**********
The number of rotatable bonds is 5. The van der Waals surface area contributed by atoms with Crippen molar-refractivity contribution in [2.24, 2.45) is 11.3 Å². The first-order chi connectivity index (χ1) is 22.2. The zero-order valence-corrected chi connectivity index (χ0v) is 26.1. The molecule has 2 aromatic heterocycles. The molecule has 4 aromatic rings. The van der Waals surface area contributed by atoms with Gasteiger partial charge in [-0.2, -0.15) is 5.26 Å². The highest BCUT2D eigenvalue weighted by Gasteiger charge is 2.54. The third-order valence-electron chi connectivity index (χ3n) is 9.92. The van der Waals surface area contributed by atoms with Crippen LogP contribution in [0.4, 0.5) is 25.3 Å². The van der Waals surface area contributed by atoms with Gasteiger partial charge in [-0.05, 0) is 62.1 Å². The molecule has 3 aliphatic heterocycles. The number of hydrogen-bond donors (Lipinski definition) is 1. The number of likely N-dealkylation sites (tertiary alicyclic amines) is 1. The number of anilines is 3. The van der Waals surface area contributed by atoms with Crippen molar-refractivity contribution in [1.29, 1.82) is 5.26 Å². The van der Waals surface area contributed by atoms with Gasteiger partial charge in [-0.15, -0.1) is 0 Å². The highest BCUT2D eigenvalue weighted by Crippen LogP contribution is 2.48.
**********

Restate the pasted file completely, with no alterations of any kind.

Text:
The number of rotatable bonds is 5. The van der Waals surface area contributed by atoms with Crippen molar-refractivity contribution in [2.24, 2.45) is 11.3 Å². The first-order chi connectivity index (χ1) is 22.2. The zero-order valence-corrected chi connectivity index (χ0v) is 26.1. The molecule has 2 aromatic heterocycles. The molecule has 4 aromatic rings. The van der Waals surface area contributed by atoms with Gasteiger partial charge in [-0.2, -0.15) is 5.26 Å². The highest BCUT2D eigenvalue weighted by Gasteiger charge is 2.54. The third-order valence-electron chi connectivity index (χ3n) is 9.92. The van der Waals surface area contributed by atoms with Crippen LogP contribution in [0.4, 0.5) is 25.3 Å². The van der Waals surface area contributed by atoms with Gasteiger partial charge in [-0.05, 0) is 62.1 Å². The molecule has 3 aliphatic heterocycles. The number of hydrogen-bond donors (Lipinski definition) is 1. The number of likely N-dealkylation sites (tertiary alicyclic amines) is 1. The number of anilines is 3. The van der Waals surface area contributed by atoms with Crippen molar-refractivity contribution in [1.29, 1.82) is 5.26 Å². The van der Waals surface area contributed by atoms with Gasteiger partial charge in [-0.15, -0.1) is 0 Å². The highest BCUT2D eigenvalue weighted by Crippen LogP contribution is 2.48.